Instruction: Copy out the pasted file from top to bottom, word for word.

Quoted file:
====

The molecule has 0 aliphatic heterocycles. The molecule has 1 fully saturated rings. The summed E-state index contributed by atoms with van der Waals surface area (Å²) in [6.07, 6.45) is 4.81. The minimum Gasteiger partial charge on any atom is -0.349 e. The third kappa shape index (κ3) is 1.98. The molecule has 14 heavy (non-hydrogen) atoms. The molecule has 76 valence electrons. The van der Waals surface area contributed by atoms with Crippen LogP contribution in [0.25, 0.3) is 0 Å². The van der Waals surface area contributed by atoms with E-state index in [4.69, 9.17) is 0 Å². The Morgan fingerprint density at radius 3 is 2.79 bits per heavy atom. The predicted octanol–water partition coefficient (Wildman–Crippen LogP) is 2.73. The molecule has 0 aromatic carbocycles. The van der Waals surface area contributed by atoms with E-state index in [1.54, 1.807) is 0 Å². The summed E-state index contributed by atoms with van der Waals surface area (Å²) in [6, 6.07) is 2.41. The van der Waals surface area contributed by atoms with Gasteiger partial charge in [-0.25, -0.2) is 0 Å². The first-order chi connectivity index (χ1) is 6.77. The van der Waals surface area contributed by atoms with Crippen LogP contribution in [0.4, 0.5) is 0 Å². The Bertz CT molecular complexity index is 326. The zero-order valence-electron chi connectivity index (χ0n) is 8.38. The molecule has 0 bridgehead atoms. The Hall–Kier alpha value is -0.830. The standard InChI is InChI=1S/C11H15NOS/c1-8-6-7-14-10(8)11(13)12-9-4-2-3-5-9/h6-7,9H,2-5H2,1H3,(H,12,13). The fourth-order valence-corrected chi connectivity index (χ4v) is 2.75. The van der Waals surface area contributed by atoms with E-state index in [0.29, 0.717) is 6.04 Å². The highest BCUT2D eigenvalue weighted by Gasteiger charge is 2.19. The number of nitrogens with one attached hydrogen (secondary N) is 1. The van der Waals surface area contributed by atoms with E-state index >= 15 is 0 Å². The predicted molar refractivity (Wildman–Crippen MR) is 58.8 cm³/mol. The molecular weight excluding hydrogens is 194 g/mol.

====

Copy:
The molecule has 0 aliphatic heterocycles. The molecule has 1 fully saturated rings. The summed E-state index contributed by atoms with van der Waals surface area (Å²) in [6.07, 6.45) is 4.81. The minimum Gasteiger partial charge on any atom is -0.349 e. The third kappa shape index (κ3) is 1.98. The molecule has 14 heavy (non-hydrogen) atoms. The molecule has 76 valence electrons. The van der Waals surface area contributed by atoms with Crippen LogP contribution in [0.25, 0.3) is 0 Å². The van der Waals surface area contributed by atoms with E-state index in [4.69, 9.17) is 0 Å². The Morgan fingerprint density at radius 3 is 2.79 bits per heavy atom. The predicted octanol–water partition coefficient (Wildman–Crippen LogP) is 2.73. The molecule has 0 aromatic carbocycles. The van der Waals surface area contributed by atoms with E-state index in [1.54, 1.807) is 0 Å². The summed E-state index contributed by atoms with van der Waals surface area (Å²) in [6, 6.07) is 2.41. The van der Waals surface area contributed by atoms with Gasteiger partial charge in [-0.25, -0.2) is 0 Å². The first-order chi connectivity index (χ1) is 6.77. The van der Waals surface area contributed by atoms with Crippen LogP contribution in [0.4, 0.5) is 0 Å². The Bertz CT molecular complexity index is 326. The zero-order valence-electron chi connectivity index (χ0n) is 8.38. The molecule has 0 bridgehead atoms. The Hall–Kier alpha value is -0.830. The standard InChI is InChI=1S/C11H15NOS/c1-8-6-7-14-10(8)11(13)12-9-4-2-3-5-9/h6-7,9H,2-5H2,1H3,(H,12,13). The fourth-order valence-corrected chi connectivity index (χ4v) is 2.75. The van der Waals surface area contributed by atoms with E-state index in [0.29, 0.717) is 6.04 Å². The highest BCUT2D eigenvalue weighted by Gasteiger charge is 2.19. The number of nitrogens with one attached hydrogen (secondary N) is 1. The van der Waals surface area contributed by atoms with E-state index >= 15 is 0 Å². The predicted molar refractivity (Wildman–Crippen MR) is 58.8 cm³/mol. The molecular weight excluding hydrogens is 194 g/mol.